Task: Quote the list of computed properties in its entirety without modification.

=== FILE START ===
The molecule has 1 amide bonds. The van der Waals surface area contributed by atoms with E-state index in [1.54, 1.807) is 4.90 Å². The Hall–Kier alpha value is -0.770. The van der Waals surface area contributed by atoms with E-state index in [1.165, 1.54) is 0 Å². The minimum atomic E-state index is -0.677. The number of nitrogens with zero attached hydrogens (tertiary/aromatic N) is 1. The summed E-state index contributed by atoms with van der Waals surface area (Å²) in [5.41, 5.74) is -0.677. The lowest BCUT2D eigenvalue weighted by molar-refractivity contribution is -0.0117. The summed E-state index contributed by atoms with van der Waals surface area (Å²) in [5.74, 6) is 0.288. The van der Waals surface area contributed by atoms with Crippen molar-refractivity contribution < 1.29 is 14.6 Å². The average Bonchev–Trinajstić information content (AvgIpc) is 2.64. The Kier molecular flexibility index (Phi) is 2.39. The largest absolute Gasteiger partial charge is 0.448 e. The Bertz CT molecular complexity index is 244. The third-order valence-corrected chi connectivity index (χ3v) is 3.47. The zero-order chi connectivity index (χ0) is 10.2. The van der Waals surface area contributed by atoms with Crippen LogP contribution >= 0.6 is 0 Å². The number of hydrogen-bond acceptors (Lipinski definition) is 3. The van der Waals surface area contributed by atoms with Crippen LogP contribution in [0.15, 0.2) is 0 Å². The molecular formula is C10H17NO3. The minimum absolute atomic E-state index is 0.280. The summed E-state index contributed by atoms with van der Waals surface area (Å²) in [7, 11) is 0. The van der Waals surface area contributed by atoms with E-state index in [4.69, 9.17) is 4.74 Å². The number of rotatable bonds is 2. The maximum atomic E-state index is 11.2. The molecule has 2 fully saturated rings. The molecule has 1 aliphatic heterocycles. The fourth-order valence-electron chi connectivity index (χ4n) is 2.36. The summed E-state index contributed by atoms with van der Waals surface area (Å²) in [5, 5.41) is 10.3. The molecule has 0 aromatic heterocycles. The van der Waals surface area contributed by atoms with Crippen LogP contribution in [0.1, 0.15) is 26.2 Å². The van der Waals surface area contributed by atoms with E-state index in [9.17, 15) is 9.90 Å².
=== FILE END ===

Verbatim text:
The molecule has 1 amide bonds. The van der Waals surface area contributed by atoms with E-state index in [1.54, 1.807) is 4.90 Å². The Hall–Kier alpha value is -0.770. The van der Waals surface area contributed by atoms with E-state index in [1.165, 1.54) is 0 Å². The minimum atomic E-state index is -0.677. The number of nitrogens with zero attached hydrogens (tertiary/aromatic N) is 1. The summed E-state index contributed by atoms with van der Waals surface area (Å²) in [5.41, 5.74) is -0.677. The lowest BCUT2D eigenvalue weighted by molar-refractivity contribution is -0.0117. The summed E-state index contributed by atoms with van der Waals surface area (Å²) in [5.74, 6) is 0.288. The van der Waals surface area contributed by atoms with Crippen molar-refractivity contribution < 1.29 is 14.6 Å². The average Bonchev–Trinajstić information content (AvgIpc) is 2.64. The Kier molecular flexibility index (Phi) is 2.39. The largest absolute Gasteiger partial charge is 0.448 e. The Bertz CT molecular complexity index is 244. The third-order valence-corrected chi connectivity index (χ3v) is 3.47. The zero-order chi connectivity index (χ0) is 10.2. The van der Waals surface area contributed by atoms with Crippen LogP contribution >= 0.6 is 0 Å². The number of hydrogen-bond acceptors (Lipinski definition) is 3. The van der Waals surface area contributed by atoms with Crippen LogP contribution in [0.15, 0.2) is 0 Å². The molecular formula is C10H17NO3. The minimum absolute atomic E-state index is 0.280. The summed E-state index contributed by atoms with van der Waals surface area (Å²) in [7, 11) is 0. The van der Waals surface area contributed by atoms with E-state index in [4.69, 9.17) is 4.74 Å². The number of rotatable bonds is 2. The maximum atomic E-state index is 11.2. The molecule has 2 fully saturated rings. The molecule has 1 aliphatic heterocycles. The fourth-order valence-electron chi connectivity index (χ4n) is 2.36. The summed E-state index contributed by atoms with van der Waals surface area (Å²) in [5, 5.41) is 10.3. The molecule has 0 aromatic heterocycles. The van der Waals surface area contributed by atoms with Crippen LogP contribution in [0.1, 0.15) is 26.2 Å². The van der Waals surface area contributed by atoms with E-state index in [9.17, 15) is 9.90 Å².